The NADA estimates that it will be about $369. Drivers will pay around $615 during the fourth year of ownership, and $615 for the fifth year. Total repair costs will be about $1,600.

These estimated repair costs for the Escape Hybrid are far higher than those for other compact SUVs. It will cost just $1,400 to repair the Nissan Rogue for five years, which is about $200 less than what most drivers will pay for the Escape Hybrid’s repairs.

Repair cost estimates for most other compact SUVs, including Chevy’s Equinox, Toyota’s RAV4, and Honda’s CR-V, are less than half of the Escape Hybrid’s, at about $750 for five years.

Ford Escape Hybrid Maintenance

The NADA reports that it will cost about $2,000 to maintain a Ford Escape Hybrid for five years. The first-year service is expected to total less than $200, as is the second-year routine maintenance visit.

The Ford Escape Hybrid’s third-year tune-up will cost just over $1,000, and drivers can expect a reprieve during years four and five, with maintenance bills of just $317 and $242, respectively.

The cost of repairing the Ford Escape Hybrid is quite high, but you’ll save a few dollars on maintenance compared to similar SUVs.

For instance, Edmunds projects that it will cost roughly twice as much to maintain a Chevy Equinox as it will to maintain an Escape Hybrid.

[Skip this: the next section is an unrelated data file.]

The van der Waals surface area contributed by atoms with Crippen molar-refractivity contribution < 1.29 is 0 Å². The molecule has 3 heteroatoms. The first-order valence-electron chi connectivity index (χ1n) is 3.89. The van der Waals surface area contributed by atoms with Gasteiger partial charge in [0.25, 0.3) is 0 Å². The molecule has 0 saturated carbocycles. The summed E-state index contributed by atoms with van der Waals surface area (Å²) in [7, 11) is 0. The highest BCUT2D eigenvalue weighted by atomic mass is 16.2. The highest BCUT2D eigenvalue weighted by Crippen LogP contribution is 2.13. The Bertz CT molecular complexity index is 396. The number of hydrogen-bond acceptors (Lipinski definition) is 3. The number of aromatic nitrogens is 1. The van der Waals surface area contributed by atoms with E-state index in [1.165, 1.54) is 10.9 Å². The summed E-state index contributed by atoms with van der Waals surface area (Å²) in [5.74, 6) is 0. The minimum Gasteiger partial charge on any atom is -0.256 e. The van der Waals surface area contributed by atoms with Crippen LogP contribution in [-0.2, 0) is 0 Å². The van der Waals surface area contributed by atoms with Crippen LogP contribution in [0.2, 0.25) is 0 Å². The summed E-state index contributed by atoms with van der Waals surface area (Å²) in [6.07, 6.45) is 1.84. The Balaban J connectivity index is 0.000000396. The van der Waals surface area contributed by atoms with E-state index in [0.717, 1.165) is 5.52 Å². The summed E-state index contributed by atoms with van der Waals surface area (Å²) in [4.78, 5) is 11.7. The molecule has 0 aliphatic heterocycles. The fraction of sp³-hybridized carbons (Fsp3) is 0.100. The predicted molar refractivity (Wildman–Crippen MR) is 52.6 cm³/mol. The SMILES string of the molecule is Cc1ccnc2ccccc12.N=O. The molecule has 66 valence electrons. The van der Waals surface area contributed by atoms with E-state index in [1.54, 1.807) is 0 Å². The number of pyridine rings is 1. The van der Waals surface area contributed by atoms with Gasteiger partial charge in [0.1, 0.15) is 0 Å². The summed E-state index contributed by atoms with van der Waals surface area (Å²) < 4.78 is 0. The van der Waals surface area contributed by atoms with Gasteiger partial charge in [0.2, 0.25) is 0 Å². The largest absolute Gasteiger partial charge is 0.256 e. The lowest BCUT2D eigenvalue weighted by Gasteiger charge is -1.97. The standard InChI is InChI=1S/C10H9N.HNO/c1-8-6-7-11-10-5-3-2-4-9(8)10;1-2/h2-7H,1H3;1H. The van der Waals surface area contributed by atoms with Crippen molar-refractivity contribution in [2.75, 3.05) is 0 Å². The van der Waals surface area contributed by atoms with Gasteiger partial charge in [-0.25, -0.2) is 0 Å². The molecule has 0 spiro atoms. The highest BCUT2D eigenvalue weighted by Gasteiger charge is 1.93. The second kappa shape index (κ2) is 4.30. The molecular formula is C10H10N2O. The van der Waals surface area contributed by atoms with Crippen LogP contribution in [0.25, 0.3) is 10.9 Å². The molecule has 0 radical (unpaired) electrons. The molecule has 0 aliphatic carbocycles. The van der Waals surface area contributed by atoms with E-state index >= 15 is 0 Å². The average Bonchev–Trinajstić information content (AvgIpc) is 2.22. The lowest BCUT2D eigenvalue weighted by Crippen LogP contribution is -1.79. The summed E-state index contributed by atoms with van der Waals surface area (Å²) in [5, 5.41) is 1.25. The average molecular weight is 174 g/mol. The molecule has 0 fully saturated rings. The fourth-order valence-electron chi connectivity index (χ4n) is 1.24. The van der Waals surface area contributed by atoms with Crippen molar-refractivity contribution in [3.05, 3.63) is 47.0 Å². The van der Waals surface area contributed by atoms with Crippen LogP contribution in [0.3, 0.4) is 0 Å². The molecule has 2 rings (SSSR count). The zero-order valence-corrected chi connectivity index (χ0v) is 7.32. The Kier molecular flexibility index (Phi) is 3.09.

Owners will pay about $3,434 to maintain a Toyota RAV4 for five years, and $2,362 to maintain a Nissan Rogue. Routine maintenance for a Hyundai Tucson will top $2,500, Edmunds reports.

Ford Escape Hybrid Safety

The Ford Escape Hybrid offers best-in-class fuel economy, but its safety ratings are less impressive. It did earn top scores on three of the Insurance Institute for Highway Safety’s (IIHS) four major crash tests. However, it foundered on the roof strength test, earning a rating of just “Marginal.”

The Honda CR-V earned the same score, while the Honda Element, Hyundai Tucson, Kia Sportage, and Volkswagen Tiguan all earned the top “Good” rating.

In the crash tests conducted by the National Highway Traffic Safety Administration (NHTSA), the 2011 Escape Hybrid earned just three stars out of five overall.

In frontal crash tests, the Escape Hybrid earned just two stars for protecting an average-sized male driver, and four stars for protecting an average-sized female passenger.

In the side barrier collision tests that the NHTSA conducted, the 2011 Escape Hybrid earned three stars for protecting both a male driver and an average-sized rear-seat female passenger.

In side pole impact ratings, the Escape Hybrid was awarded four stars for effectively protecting a typical female driver. This compact hybrid’s rollover score was three out of five stars.

2011 Escape Hybrid Reliability

In addition to its 36-month/36,000 mile comprehensive warranty, the Ford Escape Hybrid’s powertrain warranty extends for 60 months or 60,000 miles.

This vehicle’s overall reliability is rated a 7.0 out of 10 by J.D. Power and Associates, which is a strong rating for the compact SUV class.

Several vehicles, like the Honda CR-V and the Honda Element, earned 9.0s, and the RAV-4 from Toyota earned an 8.0. However, over 14 other competing SUVs earned lower scores than the Escape Hybrid did.